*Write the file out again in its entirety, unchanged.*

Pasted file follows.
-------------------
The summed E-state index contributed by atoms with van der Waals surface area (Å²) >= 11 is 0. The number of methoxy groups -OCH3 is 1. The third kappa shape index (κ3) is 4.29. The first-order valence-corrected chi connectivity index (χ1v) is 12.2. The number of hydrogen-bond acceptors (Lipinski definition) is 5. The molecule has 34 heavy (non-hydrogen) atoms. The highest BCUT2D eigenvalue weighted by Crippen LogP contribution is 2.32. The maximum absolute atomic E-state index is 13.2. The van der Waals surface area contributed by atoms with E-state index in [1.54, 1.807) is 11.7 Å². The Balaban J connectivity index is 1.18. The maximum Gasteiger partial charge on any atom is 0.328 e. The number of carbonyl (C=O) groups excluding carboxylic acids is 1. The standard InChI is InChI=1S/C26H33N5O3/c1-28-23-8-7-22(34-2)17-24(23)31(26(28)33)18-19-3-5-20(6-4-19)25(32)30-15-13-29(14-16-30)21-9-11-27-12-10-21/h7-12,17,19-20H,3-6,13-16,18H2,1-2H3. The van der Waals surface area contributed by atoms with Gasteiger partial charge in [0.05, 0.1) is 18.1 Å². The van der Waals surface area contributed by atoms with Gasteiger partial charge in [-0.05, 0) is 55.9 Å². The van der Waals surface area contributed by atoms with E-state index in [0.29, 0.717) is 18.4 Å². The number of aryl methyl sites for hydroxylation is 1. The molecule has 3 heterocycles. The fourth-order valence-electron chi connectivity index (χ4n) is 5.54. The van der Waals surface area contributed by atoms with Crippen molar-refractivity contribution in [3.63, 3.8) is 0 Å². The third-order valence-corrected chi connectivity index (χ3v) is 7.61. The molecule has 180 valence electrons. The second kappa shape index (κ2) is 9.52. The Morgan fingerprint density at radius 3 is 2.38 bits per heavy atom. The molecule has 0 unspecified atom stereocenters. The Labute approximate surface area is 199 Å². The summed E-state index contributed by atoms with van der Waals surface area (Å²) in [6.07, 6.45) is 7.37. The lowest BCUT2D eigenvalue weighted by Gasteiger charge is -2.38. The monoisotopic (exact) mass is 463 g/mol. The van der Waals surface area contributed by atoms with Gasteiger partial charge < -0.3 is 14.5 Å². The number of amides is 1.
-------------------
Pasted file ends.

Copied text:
The summed E-state index contributed by atoms with van der Waals surface area (Å²) >= 11 is 0. The number of methoxy groups -OCH3 is 1. The third kappa shape index (κ3) is 4.29. The first-order valence-corrected chi connectivity index (χ1v) is 12.2. The number of hydrogen-bond acceptors (Lipinski definition) is 5. The molecule has 34 heavy (non-hydrogen) atoms. The highest BCUT2D eigenvalue weighted by Crippen LogP contribution is 2.32. The maximum absolute atomic E-state index is 13.2. The van der Waals surface area contributed by atoms with E-state index in [1.54, 1.807) is 11.7 Å². The Balaban J connectivity index is 1.18. The maximum Gasteiger partial charge on any atom is 0.328 e. The number of carbonyl (C=O) groups excluding carboxylic acids is 1. The standard InChI is InChI=1S/C26H33N5O3/c1-28-23-8-7-22(34-2)17-24(23)31(26(28)33)18-19-3-5-20(6-4-19)25(32)30-15-13-29(14-16-30)21-9-11-27-12-10-21/h7-12,17,19-20H,3-6,13-16,18H2,1-2H3. The van der Waals surface area contributed by atoms with Gasteiger partial charge in [0.05, 0.1) is 18.1 Å². The van der Waals surface area contributed by atoms with Gasteiger partial charge in [-0.05, 0) is 55.9 Å². The van der Waals surface area contributed by atoms with E-state index in [0.29, 0.717) is 18.4 Å². The number of aryl methyl sites for hydroxylation is 1. The molecule has 3 heterocycles. The fourth-order valence-electron chi connectivity index (χ4n) is 5.54. The van der Waals surface area contributed by atoms with Crippen molar-refractivity contribution in [3.63, 3.8) is 0 Å². The third-order valence-corrected chi connectivity index (χ3v) is 7.61. The molecule has 180 valence electrons. The second kappa shape index (κ2) is 9.52. The Morgan fingerprint density at radius 3 is 2.38 bits per heavy atom. The molecule has 0 unspecified atom stereocenters. The Labute approximate surface area is 199 Å². The summed E-state index contributed by atoms with van der Waals surface area (Å²) in [6.07, 6.45) is 7.37. The lowest BCUT2D eigenvalue weighted by Gasteiger charge is -2.38. The monoisotopic (exact) mass is 463 g/mol. The van der Waals surface area contributed by atoms with Gasteiger partial charge < -0.3 is 14.5 Å². The number of amides is 1.